I have a signal which contains sinusoidal components that oscillate at different frequencies. I think the phase of the sinusoids is changing with time. I could do a Fourier transform on small chunks of the signal and the phase of the sinusoids from that, but is there a better way to do this with a wavelet transform? I'm new to the concept of wavelets. From what I understand, it's good at doing what an FFT does but with time resolution. Could you get the phase of a sinusoid as a function of time from a wavelet transform ?

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2 Answers 2


It is indeed possible (up to a period), with complex "continuous" wavelet transforms, provide your mother wavelet ooscillate sufficiently. You can look at the scalogram modulus and its phase at the appropriate scales, as illustrated from Matlab: Wavelet coherence:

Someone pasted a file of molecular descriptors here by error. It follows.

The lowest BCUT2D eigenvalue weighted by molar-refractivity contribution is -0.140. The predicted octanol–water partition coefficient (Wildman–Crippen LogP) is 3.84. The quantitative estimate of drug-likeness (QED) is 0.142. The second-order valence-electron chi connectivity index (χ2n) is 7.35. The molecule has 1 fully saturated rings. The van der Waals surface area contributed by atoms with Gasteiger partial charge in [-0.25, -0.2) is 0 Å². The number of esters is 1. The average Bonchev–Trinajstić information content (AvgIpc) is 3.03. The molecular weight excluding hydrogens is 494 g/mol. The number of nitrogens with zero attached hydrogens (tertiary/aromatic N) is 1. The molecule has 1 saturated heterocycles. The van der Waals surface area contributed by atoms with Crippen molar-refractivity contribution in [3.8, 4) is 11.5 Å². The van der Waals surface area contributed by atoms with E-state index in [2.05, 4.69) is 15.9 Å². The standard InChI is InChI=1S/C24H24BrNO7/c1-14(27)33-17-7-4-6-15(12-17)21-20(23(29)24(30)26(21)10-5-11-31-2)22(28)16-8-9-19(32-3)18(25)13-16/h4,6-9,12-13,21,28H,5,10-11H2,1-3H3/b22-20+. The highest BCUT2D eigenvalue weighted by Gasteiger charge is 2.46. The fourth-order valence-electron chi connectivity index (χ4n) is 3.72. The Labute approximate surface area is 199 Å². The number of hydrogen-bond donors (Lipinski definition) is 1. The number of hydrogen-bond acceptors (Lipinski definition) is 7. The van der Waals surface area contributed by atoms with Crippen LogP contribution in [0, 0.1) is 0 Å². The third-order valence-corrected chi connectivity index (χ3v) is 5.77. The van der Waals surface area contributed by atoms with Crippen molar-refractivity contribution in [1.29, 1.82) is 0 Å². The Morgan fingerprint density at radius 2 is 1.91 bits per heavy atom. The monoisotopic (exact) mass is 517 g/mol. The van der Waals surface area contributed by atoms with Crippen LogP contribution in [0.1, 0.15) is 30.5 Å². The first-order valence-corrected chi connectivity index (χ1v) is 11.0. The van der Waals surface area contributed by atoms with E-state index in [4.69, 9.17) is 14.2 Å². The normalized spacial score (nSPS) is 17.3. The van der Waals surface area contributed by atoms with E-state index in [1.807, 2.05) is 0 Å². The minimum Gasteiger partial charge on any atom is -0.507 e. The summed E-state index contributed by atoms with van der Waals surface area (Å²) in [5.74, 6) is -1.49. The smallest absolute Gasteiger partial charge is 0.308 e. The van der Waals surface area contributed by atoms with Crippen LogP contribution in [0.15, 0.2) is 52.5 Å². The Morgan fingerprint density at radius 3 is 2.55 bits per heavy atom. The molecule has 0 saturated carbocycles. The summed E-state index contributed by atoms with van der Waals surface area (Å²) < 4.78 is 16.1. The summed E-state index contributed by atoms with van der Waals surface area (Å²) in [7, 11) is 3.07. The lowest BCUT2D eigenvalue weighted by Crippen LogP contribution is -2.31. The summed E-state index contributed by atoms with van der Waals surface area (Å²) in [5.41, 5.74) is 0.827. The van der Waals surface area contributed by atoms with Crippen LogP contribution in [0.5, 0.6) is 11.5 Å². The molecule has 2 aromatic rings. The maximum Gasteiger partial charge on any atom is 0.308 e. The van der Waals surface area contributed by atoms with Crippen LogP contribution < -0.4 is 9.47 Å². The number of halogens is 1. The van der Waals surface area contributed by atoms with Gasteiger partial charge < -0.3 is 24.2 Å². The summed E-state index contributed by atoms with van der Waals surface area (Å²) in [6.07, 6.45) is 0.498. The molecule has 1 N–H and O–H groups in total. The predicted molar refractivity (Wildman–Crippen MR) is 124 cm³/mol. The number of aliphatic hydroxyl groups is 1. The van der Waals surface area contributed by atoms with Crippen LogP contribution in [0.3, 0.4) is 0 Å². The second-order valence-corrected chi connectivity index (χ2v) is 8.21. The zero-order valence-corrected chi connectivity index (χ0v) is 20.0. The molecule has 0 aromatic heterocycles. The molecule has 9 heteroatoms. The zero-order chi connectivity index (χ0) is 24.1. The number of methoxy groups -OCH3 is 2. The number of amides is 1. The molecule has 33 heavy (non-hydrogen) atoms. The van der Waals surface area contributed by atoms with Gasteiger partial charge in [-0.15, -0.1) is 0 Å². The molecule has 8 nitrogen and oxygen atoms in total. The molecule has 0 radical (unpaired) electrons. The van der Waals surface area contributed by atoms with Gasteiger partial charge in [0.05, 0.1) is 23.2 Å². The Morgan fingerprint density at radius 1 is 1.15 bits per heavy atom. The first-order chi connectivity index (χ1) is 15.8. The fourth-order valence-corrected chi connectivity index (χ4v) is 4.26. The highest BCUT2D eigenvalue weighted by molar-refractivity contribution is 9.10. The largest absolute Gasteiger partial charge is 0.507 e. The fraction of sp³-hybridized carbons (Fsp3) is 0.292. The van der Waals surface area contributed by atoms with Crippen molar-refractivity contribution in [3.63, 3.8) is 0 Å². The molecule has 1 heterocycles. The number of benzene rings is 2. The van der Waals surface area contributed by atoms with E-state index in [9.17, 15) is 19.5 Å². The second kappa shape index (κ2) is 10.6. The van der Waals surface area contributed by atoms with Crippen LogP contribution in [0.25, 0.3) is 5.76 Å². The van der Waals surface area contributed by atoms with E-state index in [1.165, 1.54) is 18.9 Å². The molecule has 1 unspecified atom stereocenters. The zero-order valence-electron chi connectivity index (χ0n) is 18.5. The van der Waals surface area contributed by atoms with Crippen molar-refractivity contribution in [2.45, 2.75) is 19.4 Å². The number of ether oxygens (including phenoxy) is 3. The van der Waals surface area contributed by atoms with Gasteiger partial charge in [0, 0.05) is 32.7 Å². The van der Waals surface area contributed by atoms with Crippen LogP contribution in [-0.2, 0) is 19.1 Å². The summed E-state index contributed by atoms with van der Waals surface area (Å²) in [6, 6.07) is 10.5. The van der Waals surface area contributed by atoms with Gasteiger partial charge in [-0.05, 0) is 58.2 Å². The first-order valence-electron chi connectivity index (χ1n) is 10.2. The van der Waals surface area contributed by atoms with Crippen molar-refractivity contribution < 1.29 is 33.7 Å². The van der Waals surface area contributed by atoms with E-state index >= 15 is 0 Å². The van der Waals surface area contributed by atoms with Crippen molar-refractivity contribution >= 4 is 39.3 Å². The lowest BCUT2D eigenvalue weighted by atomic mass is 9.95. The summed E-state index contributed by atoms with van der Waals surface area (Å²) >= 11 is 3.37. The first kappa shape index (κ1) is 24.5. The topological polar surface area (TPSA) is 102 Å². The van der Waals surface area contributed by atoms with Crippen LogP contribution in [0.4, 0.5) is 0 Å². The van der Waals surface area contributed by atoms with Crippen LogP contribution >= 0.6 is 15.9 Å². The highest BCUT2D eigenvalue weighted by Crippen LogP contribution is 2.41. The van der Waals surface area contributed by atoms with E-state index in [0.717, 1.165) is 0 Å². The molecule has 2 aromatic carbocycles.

Wavelet coherence

Alternatively, you can convert your signal into an analytic one (using the Hilbert transform) and perform a real wavelet analysis.

Finally, you might dig into other linear (short-term Fourier transform) or bilinear time-frequency (Wgner-Ville, Choi-Williams) or time-scale tools.


I would look into the short-time fourier transform. The wavelet transform is closely related to the STFT, more so than the FFT. I am not sure about getting phase information, but if you want to understand the wavelet transform more, start with the STFT.


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